Key points from the chapter in "India's Path to Power: Strategy in a World Adrift"
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Over the next decade, global information politics will rise in salience amid sharper international contestations in technology and cyberspace. Three trends are likely to be the most prominent during this period:
To protect its interests India must develop the capability both to use the cyber domain to achieve state objectives and to deny adversaries such use in the international arena.
- the partitioning of cyberspace into two or more spheres; India must not become part of the Sinosphere; while siding with the West, must develop indigenous capabilities in core tech domains.
- the political power of private technology platforms; India must not allow any entity, foreign or domestic, to acquire information market dominance
- and the politics of pervasively networked societies; where social harmony, national unity and trust are crucial for national security; a diverse, free media environment is necessary.
A globally competitive tech industry, some networking of the armed forces and use of cyber tools by intelligence agencies does not by itself make India a cyber power.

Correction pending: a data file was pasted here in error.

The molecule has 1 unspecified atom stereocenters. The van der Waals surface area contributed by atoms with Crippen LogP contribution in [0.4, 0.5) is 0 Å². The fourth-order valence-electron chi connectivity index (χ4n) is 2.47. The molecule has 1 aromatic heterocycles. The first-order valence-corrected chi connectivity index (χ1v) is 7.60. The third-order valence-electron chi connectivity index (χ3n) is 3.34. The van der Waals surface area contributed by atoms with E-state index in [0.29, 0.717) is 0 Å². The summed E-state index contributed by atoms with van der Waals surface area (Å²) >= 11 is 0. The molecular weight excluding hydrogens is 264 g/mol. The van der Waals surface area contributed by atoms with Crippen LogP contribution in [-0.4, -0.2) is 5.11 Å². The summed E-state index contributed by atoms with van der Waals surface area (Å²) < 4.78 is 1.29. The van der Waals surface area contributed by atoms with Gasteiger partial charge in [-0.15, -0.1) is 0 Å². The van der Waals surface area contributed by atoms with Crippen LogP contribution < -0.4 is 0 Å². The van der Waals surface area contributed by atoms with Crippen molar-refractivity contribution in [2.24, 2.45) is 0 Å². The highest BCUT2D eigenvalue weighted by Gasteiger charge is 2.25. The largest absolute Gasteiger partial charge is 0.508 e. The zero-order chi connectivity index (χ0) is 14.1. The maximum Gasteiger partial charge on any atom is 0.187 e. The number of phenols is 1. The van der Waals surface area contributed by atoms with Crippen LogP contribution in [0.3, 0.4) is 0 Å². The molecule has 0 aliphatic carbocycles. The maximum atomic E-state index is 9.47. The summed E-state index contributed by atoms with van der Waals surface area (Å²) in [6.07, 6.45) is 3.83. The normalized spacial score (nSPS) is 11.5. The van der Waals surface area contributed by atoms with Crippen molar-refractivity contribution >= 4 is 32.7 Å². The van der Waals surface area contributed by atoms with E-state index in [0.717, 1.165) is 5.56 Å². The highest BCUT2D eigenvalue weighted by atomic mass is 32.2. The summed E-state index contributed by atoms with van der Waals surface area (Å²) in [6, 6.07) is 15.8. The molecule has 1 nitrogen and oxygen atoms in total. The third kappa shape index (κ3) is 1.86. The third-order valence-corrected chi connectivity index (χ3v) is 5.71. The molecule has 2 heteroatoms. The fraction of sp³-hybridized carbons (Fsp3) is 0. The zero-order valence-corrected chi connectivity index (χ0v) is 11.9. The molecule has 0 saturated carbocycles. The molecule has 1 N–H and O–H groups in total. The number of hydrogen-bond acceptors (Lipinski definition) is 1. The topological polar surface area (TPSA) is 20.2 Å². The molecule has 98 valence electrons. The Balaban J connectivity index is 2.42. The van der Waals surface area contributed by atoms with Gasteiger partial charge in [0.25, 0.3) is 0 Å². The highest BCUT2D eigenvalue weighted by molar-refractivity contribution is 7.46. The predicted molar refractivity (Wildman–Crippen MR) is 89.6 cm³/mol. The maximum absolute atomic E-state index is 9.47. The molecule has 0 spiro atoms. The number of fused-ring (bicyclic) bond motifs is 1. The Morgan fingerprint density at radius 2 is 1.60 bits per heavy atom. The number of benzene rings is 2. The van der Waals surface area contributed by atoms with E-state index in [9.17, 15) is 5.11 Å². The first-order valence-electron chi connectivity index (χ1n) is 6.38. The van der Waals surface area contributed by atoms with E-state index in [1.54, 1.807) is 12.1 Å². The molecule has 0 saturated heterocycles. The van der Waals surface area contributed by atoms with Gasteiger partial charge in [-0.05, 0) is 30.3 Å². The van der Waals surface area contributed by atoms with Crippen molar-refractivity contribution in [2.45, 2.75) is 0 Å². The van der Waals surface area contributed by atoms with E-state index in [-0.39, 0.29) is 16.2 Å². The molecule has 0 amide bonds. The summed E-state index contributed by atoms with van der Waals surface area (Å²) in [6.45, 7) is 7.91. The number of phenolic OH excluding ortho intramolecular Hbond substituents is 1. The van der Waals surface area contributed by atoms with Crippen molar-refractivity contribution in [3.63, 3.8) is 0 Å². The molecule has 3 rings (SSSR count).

To become a credible cyber power, India must
- systematically invest in capabilities, and
- assemble them into employable instruments of statecraft.
- partners and adversaries must recognise India’s ability to achieve political outcomes using cyber power.
- India’s inclusive digital infrastructure and model of building an innovative digital economy offers other countries with an option different from the US, Europe and China.
- “Self-reliance” in tech is chimera: India must build resilient inter-dependence with all its partners, and with China.
- Human capital is India’s comparative advantage: public investment in building up core tech knowledge base in the workforce, and diplomacy must concern itself with promoting free movement of Indian nationals across borders.
This is along the lines of the Atomic Energy and Space Commissions in the 1950s and 60s that developed nuclear and space capacity. Those were pure governmental efforts. Cyber must transcend governmental boundaries.
Develop strategy, doctrine and extensive cyber arsenal within the timeframe of a few years A networked national initiative that draws on strengths and resources in government, private sector, civil society and individual citizens Develop offensive cyber capability
To read about more things like this, you can check out my published raw notes and my massive archives. The report covers recommendations for foreign policy, defence policy, geo-economics, the environment and the social sector.
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